1967 Shelby King Cobra Can-Am
If you were Carroll Shelby, 1966 was a pretty good year. Coming off his Cobras winning the 1965 FIA GT championship, Shelby took over command of Ford’s struggling GT40 program and in 1966 finally handed Henry Ford II the 24 Hours of Le Mans victory he and the Blue Oval so badly desired. Back at home, not only was Shelby American producing a stream of 427 Cobras, but demand for the Shelby GT350 was so strong that Shelby had to move to larger facilities in order to accommodate all the production. For all intents and purposes, Carroll Shelby was on top of the automotive world and could do no wrong. Which is usually the point where things start flying off the rails.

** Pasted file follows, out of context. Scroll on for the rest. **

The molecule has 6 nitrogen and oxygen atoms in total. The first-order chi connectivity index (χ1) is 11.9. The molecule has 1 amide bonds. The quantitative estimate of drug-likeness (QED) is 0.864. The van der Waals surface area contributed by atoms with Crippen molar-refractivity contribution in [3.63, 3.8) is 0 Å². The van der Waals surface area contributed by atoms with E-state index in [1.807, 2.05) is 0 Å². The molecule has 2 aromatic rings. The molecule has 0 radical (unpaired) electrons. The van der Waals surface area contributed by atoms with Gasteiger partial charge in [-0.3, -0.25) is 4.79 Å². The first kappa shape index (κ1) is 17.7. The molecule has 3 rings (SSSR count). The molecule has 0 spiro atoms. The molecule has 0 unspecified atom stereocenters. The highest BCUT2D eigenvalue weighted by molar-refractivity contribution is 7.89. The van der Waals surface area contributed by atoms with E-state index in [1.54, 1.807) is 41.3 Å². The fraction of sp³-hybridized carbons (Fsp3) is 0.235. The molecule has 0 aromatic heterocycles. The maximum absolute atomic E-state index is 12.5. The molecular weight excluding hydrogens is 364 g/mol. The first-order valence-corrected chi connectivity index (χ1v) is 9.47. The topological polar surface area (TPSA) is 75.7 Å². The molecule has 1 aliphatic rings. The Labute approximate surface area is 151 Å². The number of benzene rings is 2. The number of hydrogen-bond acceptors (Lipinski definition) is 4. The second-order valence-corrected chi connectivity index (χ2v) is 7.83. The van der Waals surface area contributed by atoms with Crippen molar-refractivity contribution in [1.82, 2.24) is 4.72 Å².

Ever the businessman, as well as the racer, Shelby couldn’t help but notice the increasing notoriety and prize money being thrown at the SCCA’s newly formed Canadian-American Challenge Cup Series (Can-Am). With significant prize and appearance money made possible by title sponsor Johnson Wax, the Can-Am almost instantly became one of the world’s richest racing series. With this lucrative race series literally in his backyard, and with Ford literally pouring buckets of money in the front door of Shelby American for both its race and road cars, how could Shelby not field an entry? So Shelby approached Ford about throwing in some extra budget for a two-car Can-Am effort for the 1967 season. With Shelby’s recent results and racing pedigree, how could Ford say no? While Ford did agree to back Shelby’s effort, the Blue Oval did surprise Ol’ Shel in that not only did they fund Shelby’s Can-Am project, they also funded a competing project from cross-country rivals Holman-Moody.